by Gregory Stevens Cox
Paperback, 128 pages, 72 illustrations
Publisher: Blue Ormer Publishing, 2018
Victor Hugo is often portrayed as a lonely figure, isolated on his balcony. But far from being an introverted recluse, he regularly went to town and enjoyed the company of le noble petit peuple de Guernesey.
Follow Hugo as he buys pens, ink, paper, pottery, porcelain. Meet the postmaster who tried to swindle him. Encounter the hairdresser whose face was eaten by a ‘wolf.’
Visit Picquet House which received an historic telegraph message for him. Enter the church where he witnessed a baptism. Tread the streets that Hugo knew and immortalised.
A compelling anthology of anecdotes and images.
Quelle brochette! Et je ne parle pas pour moi! Le livre de Gregory est devenu mon handbook companion in St Peter Port!
Gérard Audinet, Directeur Maisons Victor Hugo, Paris
This book, the latest of a series written by Gregory Stevens Cox on Victor Hugo’s Channel Island exile, is described as a guidebook, and as such succeeds brilliantly … Familiar places, buildings become more interesting … and how they add interest to routine walks through the Town.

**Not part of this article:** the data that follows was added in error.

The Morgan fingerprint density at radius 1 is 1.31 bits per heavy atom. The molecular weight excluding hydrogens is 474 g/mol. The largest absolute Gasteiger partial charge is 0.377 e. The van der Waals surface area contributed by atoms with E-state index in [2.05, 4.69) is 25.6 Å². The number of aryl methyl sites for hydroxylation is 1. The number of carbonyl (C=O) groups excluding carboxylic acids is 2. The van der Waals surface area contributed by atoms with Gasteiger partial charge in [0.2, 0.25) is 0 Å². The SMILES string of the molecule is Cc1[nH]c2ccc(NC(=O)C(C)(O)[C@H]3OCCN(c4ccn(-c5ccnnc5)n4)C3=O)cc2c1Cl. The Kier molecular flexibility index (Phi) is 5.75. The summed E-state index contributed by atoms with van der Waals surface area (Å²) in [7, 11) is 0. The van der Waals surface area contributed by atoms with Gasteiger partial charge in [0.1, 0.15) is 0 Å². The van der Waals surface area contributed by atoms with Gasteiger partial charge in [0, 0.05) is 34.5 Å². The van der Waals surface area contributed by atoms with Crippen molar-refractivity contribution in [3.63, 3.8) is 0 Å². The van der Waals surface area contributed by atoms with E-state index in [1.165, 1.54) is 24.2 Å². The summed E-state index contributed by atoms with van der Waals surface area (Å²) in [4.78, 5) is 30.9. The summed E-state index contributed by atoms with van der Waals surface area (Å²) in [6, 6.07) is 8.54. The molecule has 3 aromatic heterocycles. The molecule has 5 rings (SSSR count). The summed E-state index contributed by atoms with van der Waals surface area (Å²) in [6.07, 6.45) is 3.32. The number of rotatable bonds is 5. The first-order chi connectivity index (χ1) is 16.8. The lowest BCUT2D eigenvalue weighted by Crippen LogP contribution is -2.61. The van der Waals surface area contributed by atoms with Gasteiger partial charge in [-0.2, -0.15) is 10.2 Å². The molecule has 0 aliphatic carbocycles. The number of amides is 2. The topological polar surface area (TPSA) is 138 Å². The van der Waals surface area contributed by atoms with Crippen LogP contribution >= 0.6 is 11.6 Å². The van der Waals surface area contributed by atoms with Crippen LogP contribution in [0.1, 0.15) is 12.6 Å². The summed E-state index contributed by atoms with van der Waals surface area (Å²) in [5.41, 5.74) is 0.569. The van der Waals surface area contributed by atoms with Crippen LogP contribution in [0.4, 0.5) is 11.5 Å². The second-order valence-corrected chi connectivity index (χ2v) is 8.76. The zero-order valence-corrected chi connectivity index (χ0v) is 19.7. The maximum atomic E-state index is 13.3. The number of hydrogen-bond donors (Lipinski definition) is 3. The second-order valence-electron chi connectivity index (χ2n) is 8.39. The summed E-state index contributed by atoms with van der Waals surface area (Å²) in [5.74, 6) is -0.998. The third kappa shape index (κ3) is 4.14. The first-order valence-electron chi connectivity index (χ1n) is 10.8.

5* Review, The Review of the Guernsey Society
Absolutely fascinating! – This book is a fascinating mix of descriptions of Victorian St Peter Port, interspersed with nuggets of personal observations of Victor Hugo … A book to dip in and out of for pure pleasure or to read from cover to cover if looking for valuable insight to the place and the man.
5* Review, Amazon
About the Author
Gregory Stevens Cox – Guernsey’s leading Hugo scholar – has been researching the life of Victor Hugo in Guernsey since 1966. His other works include Victor Hugo aux Iles de la Manche (1996), Victor Hugo’s Guernsey Neighbours (2016) and Les Travailleurs de la mer – some Guernsey perspectives (2016). In 2015, he was one of the co-founders of the Victor Hugo in Guernsey Society, which held a festival in 2016 to celebrate the 150th anniversary of the publication of Les Travailleurs de la mer.